These rules were challenged by a trucker who alleged mandated testing of drivers at-risk for sleep apnea violated his civil rights. Both the trial court and the U.S. Court of Appeals for the Eighth Circuit disagreed, and more recently, the U.S. Supreme Court denied a request for review, meaning the appellate court ruling stands. What that means is trucking companies will feel free to test drivers and prospective drivers who may be at risk for the condition, potentially even at the driver’s own expense.
This is good news for those of us who share the road with big rigs for a number of reasons. The first is that people who have sleep apnea are prone to sudden bouts of extreme fatigue during the day. For truck drivers, this is more than just an annoyance; it could prove a potentially fatal occurrence. Beyond that, it may give injury lawyers grounds to assert a trucking carrier was negligent in hiring or retaining drivers who either tested positive for the condition and didn’t receive treatment or who were at risk but were never tested.
When it comes to cases involving negligent hiring of truckers, our Fort Myers truck accident lawyers will examine both state and federal regulatory requirements, as well as case law decisions like these. Commercial truck drivers must meet certain medical requirements, per the Federal Motor Carrier Safety Administration. Among the conditions that must be cleared or treated:
- Poor vision
- Hearing loss
- High blood pressure
- Menier’s disease (disqualifying)
- Drug addiction/ alcoholism
If there is evidence the trucking company knew or should have known a trucker had one of these conditions and still allowed him/ her on the road, that could be the basis for negligent hiring/ retention/ supervision.
Sleep apnea isn’t a condition explicitly listed by statute, though it’s a provision regulators have been working on for some time. What the FMCSA does say is that motor carriers cannot require or permit a driver to operate a commercial motor vehicle if the driver has a condition – including sleep apnea – that would impact his/ her ability to safely operate a vehicle. Two separate advisory committees for the FMCSA – the Motor Carrier Safety Advisory Committee and the Medical Review Board – made separate recommendations for sleep tests for drivers who have a body mass index of 35 or higher. Although the FMCSA has not taken action on these recommendations, several trucking companies have taken to adopting the requirements.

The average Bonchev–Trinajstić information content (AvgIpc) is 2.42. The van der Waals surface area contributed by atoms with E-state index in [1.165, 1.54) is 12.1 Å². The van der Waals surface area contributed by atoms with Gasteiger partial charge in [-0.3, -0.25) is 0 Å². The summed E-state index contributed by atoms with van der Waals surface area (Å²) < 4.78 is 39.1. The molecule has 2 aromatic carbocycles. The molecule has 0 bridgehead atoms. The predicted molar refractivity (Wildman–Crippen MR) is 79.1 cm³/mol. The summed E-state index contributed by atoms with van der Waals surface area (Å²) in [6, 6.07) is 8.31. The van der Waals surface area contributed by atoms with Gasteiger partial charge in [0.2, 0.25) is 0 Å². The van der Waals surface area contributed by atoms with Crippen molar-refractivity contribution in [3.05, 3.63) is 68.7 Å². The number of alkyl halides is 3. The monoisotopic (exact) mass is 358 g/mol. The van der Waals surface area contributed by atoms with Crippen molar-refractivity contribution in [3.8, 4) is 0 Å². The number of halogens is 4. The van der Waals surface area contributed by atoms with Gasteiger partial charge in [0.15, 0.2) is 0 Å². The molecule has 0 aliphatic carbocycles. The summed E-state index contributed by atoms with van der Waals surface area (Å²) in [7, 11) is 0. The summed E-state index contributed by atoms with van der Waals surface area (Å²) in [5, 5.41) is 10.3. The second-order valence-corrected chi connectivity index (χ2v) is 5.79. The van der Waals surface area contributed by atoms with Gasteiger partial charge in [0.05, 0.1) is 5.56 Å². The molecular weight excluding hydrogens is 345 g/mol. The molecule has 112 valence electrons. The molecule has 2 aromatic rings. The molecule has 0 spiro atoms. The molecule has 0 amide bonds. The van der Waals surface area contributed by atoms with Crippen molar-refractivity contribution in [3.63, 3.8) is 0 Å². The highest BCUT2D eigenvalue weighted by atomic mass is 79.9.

That was the situation with the case recently weighed by the 8th Circuit. The driver had a BMI that was higher than 35, and the carrier required he undergo sleep apnea testing. When he refused, the company stopped giving the driver work. The driver sued the company, alleging it had violated his rights under the Americans with Disabilities Act, requiring examination and discriminating against him on the basis of a perceived disability.
Trial court, however, granted summary judgment to the trucking carrier, and the appellate court affirmed. The court noted drivers cannot operate commercial motor vehicles unless an examiner certifies them as physically qualified to do so, and certification means drivers can’t have any impairments that interfere with driving. The courts considered evidence tending to show:
- Sleep apnea poses a danger to drivers;
- BMI and obesity are known factors effective in screening drivers for sleep studies;
- Sleep studies are known to be a valid means of diagnosing sleep apnea;
- Treatment for sleep apnea is available.
Considering all this, the court ruled plaintiff’s rights were not violated.
Call Associates and Bruce L. Scheiner, Attorneys for the Injured, at 1-800-646-1210.
Truck Drivers Can Expect More Sleep Apnea Rules, May 16, 2017, By Aaron Crowe, Trucks.com
More Blog Entries:
State Had No Duty to Enforce Vehicle Size Restrictions on Narrow Road, Court Rules, May 17, 2017, Fort Myers Trucking Accident Lawyer Blog